I had to redownload a bunch of my games, due to a strange problem I found when I launched them. Software hung, crashing the Vita. A few reboots and deleting the games did the trick, and downloading them again lost my game saves. It’s a shame, but everything’s up on its feet again. Just FYI if you’ve left yours alone for a while.
The one thing the Vita never had was a way to play games on a TV. There was the PlayStation TV, a weird failure that played Vita games on a microconsole. The idea was there; the execution was not. Imagine what might have happened if that Vita could have docked itself.
Now that idea is mainstream. If there’s any company that can make that work, it’s Sony. A revamped handheld, a mini PlayStation that could also be a TV console, is doable. And yet, it doesn’t seem to be in Sony’s plans at all. Instead, there’s a bigger, beefier PS5. Another big black box.
I’m a handheld gamer, mostly, now. The Vita’s still charming, and just as I felt when I reviewed it three quarters of a decade ago, it’s like a Kindle for gaming. It’s also surprisingly full of still-relevant indie games worth exploring. You can still download them on the PlayStation Store. The Vita’s launch Uncharted game was really ahead of the curve on handheld games at the time. In fact, the Vita’s console-like quality feels like it completely predicts the rise of the Nintendo Switch Lite.
The Vita used to be a system I loved carrying around. I even had a sock I used for a case. Dig it up if you’ve got it, love what you have. And maybe it’s time for Sony to consider letting the Vita rise again.
Games to play: My favorites
If you’re looking for some recommendations, here’s my old list of games I treasured.
Tearaway: Media Molecule’s fantastic papercraft adventure was ported to PS4, but the Vita version uses the camera to project your face into the game, and uses the rear touchpad to make it feel like you’re poking through the game’s reality. Totally ahead of its time.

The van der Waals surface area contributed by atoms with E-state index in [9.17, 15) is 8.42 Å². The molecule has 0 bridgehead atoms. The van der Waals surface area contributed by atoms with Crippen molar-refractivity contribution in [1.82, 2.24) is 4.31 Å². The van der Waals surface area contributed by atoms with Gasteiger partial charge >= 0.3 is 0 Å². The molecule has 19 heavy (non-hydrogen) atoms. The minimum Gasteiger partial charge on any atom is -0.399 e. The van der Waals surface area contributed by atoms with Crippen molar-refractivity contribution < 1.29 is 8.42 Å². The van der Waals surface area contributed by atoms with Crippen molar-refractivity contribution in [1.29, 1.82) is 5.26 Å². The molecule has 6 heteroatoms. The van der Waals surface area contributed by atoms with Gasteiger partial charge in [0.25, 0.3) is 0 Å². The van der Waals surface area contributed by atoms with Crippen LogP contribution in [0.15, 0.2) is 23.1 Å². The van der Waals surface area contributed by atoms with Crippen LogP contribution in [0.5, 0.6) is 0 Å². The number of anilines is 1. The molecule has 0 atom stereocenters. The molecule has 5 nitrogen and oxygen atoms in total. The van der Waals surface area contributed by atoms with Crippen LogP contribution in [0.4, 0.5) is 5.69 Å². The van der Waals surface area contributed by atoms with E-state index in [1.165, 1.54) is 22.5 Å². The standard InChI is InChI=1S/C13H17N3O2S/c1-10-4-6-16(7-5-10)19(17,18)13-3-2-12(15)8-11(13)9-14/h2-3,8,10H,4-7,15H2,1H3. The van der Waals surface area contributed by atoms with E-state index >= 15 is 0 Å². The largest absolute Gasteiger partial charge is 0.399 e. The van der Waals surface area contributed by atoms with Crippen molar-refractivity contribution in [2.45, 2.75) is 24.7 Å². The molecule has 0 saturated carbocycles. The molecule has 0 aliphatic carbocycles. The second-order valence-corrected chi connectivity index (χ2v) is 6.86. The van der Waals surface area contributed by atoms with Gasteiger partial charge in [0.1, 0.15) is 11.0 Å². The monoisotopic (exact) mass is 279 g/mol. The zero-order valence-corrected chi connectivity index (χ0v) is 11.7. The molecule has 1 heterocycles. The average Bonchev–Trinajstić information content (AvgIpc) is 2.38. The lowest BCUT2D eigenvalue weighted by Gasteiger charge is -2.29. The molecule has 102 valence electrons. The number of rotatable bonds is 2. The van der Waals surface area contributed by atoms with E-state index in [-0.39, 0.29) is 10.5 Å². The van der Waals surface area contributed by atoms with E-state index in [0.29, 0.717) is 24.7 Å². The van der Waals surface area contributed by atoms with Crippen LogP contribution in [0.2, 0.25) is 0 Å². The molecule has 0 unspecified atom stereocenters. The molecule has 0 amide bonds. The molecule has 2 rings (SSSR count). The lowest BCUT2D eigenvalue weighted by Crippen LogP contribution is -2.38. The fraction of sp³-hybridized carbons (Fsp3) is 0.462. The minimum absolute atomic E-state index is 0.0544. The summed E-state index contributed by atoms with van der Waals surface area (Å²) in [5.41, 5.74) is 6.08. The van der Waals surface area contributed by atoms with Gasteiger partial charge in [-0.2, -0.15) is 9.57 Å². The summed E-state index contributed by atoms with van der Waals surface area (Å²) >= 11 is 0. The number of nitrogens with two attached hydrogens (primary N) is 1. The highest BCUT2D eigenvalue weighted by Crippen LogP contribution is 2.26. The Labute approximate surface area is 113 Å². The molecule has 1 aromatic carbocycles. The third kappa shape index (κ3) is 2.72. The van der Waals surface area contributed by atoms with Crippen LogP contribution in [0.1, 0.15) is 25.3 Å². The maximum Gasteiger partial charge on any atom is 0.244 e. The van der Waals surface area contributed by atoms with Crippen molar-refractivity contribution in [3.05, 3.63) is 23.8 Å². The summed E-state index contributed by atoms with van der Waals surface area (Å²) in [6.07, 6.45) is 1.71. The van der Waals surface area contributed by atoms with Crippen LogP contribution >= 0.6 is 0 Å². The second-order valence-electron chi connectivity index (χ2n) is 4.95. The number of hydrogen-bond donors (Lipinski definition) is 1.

Spelunky: A randomly generating, super tough, retro side-scrolling game that basically never ends. Spawned a thousand games inspired by it. Spelunky still isn’t on Switch.
Persona 4 Golden: Considered one of the best RPGs ever made, and this is considered the best version of that RPG. I still need to play it. Sorry.
Wipeout 2048: Sony’s perennial hovercraft racer has a great handheld adaptation (though sometimes it’s tough to make out opponents).
Gravity Rush: It got a sequel on PS4, but the original is here. Feels like Inception, bending gravity as you run around impossible landscapes.
Patapon 2 and 3: Music rhythm games featuring little shadow-puppet characters in a series of battles. Battle music? Rhythm warfare? The theme music is still drilled in my head.
Resogun: A Defender-like side-scrolling arcade shooter that’s a perfect diversion.
Super Stardust Delta: Also feels like an arcade game rebooted: Imagine Asteroids on a spinning 3D globe. Love this game.
Uncharted: Golden Abyss: Uncharted’s one handheld adventure. Here it is. This was a Vita launch game.
Lumines: Electronic Symphony: One of the best versions of this music-puzzle game classic.